Sunday, November 26, 2006

Lessons from Ben Graham / hussman

always good to remember the theory of buffets teacher. especially in these times.
immer gut sich die grundlagen von buffets lehrer und vorbild ins gedächnis zu rufen. gerade in diesen zeiten..

http://www.hussmanfunds.com/wmc/wmc061127.htm
..... Among his (grahams) key measures of investment merit included a market price near or below tangible net asset value, and a wide spread between normalized, fully-diluted earnings yields and high-grade bond yields. That spread between earnings yields and corporate bond yields had originally been enormous in the early part of the 20th century, and gradually eroded to nothing by the mid-1980's. Indeed, at this point, Wall Street analysts hasten to accept any excess earnings yield over-and-above the 10-year Treasury yield, even on the basis of “forward operating earnings” as the earmark of a cheap market. Graham would be appalled.

wall street has clearly gone into this direction....../ wall street hat sich die letzten jahre eindeutig in diese richtung entwickelt.......


As it happens, the simple, normalized earnings yield on the S&P 500 has been a remarkably good indicator of subsequent 20-year total returns for the stock market. In the chart below, I take the inverse of the price/peak-earnings ratio as a “normalized” earnings yield. Recall also that peaks in S&P 500 earnings over the past century have been well contained by a 6% annual growth trendline. (Finding that level today is easy. To quote Madge in the Palmolive commercial; “you're soaking in it”). In order to further normalize the earnings yield, I've added the amount of annualized earnings growth that would be required to bring the prevailing peak-earnings figure earnings at any point in time up to that 6% growth trend.



I should add that it would be reasonable to expect the relationship between normalized earnings yields and subsequent market returns to have been affected by variations in the proportion of earnings retained and reinvested, the average rate of return on invested assets, and so forth. Evidently, these variations have not mattered much over the long-term. One might at least expect interest rate fluctuations to have mattered, but remember that a 10-year bond has a duration of just 7-9 years depending on its yield, while the duration of the stock market can fluctuate between just 16 years when yields are very high, to about 60 years (as is presently the case) when yields are very low. Over a 20-year horizon, which is usually about 3-4 complete bull-bear cycles, shorter cyclical variations in interest rates simply wash out.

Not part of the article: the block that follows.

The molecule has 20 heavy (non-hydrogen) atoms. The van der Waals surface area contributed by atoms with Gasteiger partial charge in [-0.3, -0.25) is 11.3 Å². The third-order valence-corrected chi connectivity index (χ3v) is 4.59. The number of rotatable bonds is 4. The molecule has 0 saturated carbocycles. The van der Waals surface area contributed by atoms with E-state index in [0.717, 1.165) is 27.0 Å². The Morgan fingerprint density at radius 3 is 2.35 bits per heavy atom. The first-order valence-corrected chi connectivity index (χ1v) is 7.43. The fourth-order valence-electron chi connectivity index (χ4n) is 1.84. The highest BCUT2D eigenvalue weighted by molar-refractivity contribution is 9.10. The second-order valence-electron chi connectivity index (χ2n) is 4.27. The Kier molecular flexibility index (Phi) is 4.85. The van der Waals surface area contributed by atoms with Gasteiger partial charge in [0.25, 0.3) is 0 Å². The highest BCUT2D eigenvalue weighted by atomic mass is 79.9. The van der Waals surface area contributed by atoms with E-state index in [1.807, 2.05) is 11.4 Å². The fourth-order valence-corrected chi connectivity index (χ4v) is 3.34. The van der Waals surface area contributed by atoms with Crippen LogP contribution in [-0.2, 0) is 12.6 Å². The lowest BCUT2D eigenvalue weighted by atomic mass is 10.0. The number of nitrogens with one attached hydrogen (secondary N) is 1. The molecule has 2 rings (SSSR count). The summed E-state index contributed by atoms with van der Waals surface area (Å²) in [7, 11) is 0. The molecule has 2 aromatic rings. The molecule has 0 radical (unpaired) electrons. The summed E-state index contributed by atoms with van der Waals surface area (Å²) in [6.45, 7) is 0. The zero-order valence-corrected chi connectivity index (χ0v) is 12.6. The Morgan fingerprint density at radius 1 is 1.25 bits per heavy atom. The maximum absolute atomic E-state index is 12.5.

Suffice it to say that if Graham's emphasis on normalized earnings yields has anything to say about the market here, it is that stocks are priced to deliver very disappointing long-term returns, regardless of short-term speculative (and even cyclical) influences...........

....Graham's investment criteria largely focused on tangible assets, demonstrated (though normalized) earning power, and so forth, with as few assumptions as possible about the future. I can't imagine that he would have looked enthusiastically on the market's current willingness to place a historically rich multiple on record earnings based on record profit margins.........

i wanted to put this chart from one of few german fellows that see the market the way i see it "wörnie" / danke! he is also a fan of hussman.

especially the 2nd. chart that shows the trendline of the earnings is clearly extendet.

größer/bigger http://img153.imageshack.us/img153/922/uwagner3nz4.gif

Ich habe hier im Tröd mehrfach daruf hingewiesen, dass die Gewinne der S&P 500 Firmen langfristig, das heisst über einen Zeitraum von deutlich mehr als 100 Jahren mit im jahresdurchschnit 6 % gewachsen sind. ( Quelle J.Hussman) Die letzten Jahre war dieses Wachstum weit überdurchschnittlich ! Es ist jetzt natürlich nicht zwingend von einem Gewinneinbruch auszugehen. Aber ein weiter anziehendes Gewinnwachstum setzt natürlich entsprechende wirtschaftliche bzw. konjunkturelle Rahmenbedingungen voraus, die so nicht gegeben zu sein scheinen. Ziemlich wahrscheinlich wird sich das Gewinnwachstum irgendwann in naher Zukunft zumindest wieder dem langjährigen Durchschnitt annähern. (Reversion to the mean) Allein der Verlauf des 'Gewinnkanals' zeigt eine erhöhte Wahrscheinlichkeit für ein sich abschwächendes Gewinnmomentum. Wenn der Gewinnrückgang wie häufig in der Vergangenheit, bis auf oder in die Nähe des vorausgegangene Gewinnmaximums läuft, wären wir mit einem SPX Gewinn von sagen wir 52 USD (SPX Earnings 2000) bei heutigen Kursen bei einem KGV von 28. Das ist jetzt natürlich auch 'Spinnerei' bzw. im Nebel stochern. Aber mindestens so wahrscheinlich wie die bullische Unterstellung weiter steigender Gewinn bei sich gleichzeitig abschwächender Konjunktur

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